A rural suburban town of almost 12,000, Norfolk is on the southwestern edge of the Boston metropolitan area, in an upper valley of the Charles River.
The early history of Norfolk circles around a religious dispute in the 18th century, causing congregation members to leave Wrentham and settle in North Wrentham.
By the Civil War, North Wrentham had enough infrastructure to be incorporated as its own town, becoming Norfolk.
As it was then, Town Hill is the municipal heart of Norfolk, and is also the setting for Norfolk’s MBTA commuter rail station.
Norfolk is within shouting distance of Gillette Stadium, the home of the New England Patriots, and is noteworthy for its many acres of conservation land, for hikes over rolling hills and past beautiful millponds impounded hundreds of years ago.
1. Stony Brook Wildlife Sanctuary
Norfolk is home to one of the Massachusetts Audubon Society’s favorite sanctuaries. Surrounding a beautiful millpond, Stony Brook Wildlife Sanctuary is a mix of forest, open fields and an extensive wetland system.
This is crossed by a raised boardwalk, more than 500 feet in length, giving you an excellent opportunity to observe the rich wildlife supported by the marshes.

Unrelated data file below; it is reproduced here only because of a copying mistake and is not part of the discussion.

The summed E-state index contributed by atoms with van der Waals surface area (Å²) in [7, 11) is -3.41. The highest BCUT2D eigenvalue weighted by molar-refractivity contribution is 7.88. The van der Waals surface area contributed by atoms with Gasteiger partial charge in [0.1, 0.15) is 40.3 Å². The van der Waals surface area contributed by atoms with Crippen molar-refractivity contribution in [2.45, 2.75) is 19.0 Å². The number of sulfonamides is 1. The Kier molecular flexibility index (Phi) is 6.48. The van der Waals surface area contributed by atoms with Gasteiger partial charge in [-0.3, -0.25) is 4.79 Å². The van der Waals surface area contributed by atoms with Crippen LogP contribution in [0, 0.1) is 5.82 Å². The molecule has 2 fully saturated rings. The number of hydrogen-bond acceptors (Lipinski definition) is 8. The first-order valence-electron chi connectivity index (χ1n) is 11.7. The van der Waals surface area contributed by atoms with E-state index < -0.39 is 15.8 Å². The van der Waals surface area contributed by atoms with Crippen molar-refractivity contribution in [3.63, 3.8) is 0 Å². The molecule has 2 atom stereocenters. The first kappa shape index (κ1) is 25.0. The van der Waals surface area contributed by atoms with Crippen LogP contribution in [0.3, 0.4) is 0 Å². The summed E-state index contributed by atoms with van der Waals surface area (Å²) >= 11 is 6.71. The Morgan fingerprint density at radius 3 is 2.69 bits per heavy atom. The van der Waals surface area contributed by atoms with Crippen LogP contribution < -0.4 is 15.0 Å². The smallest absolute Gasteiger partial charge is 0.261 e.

Also here is a universally accessible post-and-rope All Persons Trail, with guides available in audio, braille and large print.
Children will adore the Nature Play Area, while there’s a gift shop, natural history exhibits, and a variety of programs at the sanctuary’s Nature Center.
2. Norfolk Farmers’ Market
There has been a summer farmers’ market on Town Hill since 2016. A vibrant community of vendors and customers has evolved over the last few years, and there’s a bigger choice with each new season.
On a normal week you can hope to find seasonal fruit and vegetables, pasture-raised meats, eggs, honey, cut flowers, fresh breads, pastries, and a wide range of handmade crafts.
There are at least a couple of live music performances during the season, along with family activities and an ice cream truck when the weather hots up.
The market runs from the start of June to the end of September, and normally takes place on Wednesday afternoons.
3. Lind Farm Conservation Area
This attractive wooded conservation property straddles the Norfolk-Wrentham town line. Setting off from the parking area on North St, you might be surprised just how far the web of singletrack trails goes, even with the addition of a new housing development.
The main loop, bending around the outer edges of the Lind Farm Conservation Area, is more than four miles long, and is popular with mountain bikers.